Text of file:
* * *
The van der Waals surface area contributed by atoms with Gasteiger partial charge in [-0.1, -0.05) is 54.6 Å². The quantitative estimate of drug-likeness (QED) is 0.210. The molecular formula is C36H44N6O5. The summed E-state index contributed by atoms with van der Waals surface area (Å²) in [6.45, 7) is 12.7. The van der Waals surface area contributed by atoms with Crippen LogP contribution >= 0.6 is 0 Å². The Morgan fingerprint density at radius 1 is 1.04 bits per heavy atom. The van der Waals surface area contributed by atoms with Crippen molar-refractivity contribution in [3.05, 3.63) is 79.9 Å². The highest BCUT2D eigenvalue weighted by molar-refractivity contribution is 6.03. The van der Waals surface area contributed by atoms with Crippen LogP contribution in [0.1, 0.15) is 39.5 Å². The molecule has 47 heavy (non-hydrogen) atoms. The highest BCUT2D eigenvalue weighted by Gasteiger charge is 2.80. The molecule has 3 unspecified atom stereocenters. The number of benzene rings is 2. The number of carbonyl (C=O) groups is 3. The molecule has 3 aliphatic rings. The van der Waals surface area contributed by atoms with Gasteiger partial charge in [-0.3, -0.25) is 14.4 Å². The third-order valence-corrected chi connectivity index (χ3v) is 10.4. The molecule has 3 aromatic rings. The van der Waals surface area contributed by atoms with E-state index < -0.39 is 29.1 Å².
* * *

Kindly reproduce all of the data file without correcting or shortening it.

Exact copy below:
The van der Waals surface area contributed by atoms with Gasteiger partial charge in [-0.1, -0.05) is 54.6 Å². The quantitative estimate of drug-likeness (QED) is 0.210. The molecular formula is C36H44N6O5. The summed E-state index contributed by atoms with van der Waals surface area (Å²) in [6.45, 7) is 12.7. The van der Waals surface area contributed by atoms with Crippen LogP contribution >= 0.6 is 0 Å². The Morgan fingerprint density at radius 1 is 1.04 bits per heavy atom. The van der Waals surface area contributed by atoms with Crippen molar-refractivity contribution in [3.05, 3.63) is 79.9 Å². The highest BCUT2D eigenvalue weighted by molar-refractivity contribution is 6.03. The van der Waals surface area contributed by atoms with Crippen LogP contribution in [0.1, 0.15) is 39.5 Å². The molecule has 47 heavy (non-hydrogen) atoms. The highest BCUT2D eigenvalue weighted by Gasteiger charge is 2.80. The molecule has 3 unspecified atom stereocenters. The number of benzene rings is 2. The number of carbonyl (C=O) groups is 3. The molecule has 3 aliphatic rings. The van der Waals surface area contributed by atoms with Gasteiger partial charge in [-0.3, -0.25) is 14.4 Å². The third-order valence-corrected chi connectivity index (χ3v) is 10.4. The molecule has 3 aromatic rings. The van der Waals surface area contributed by atoms with E-state index < -0.39 is 29.1 Å².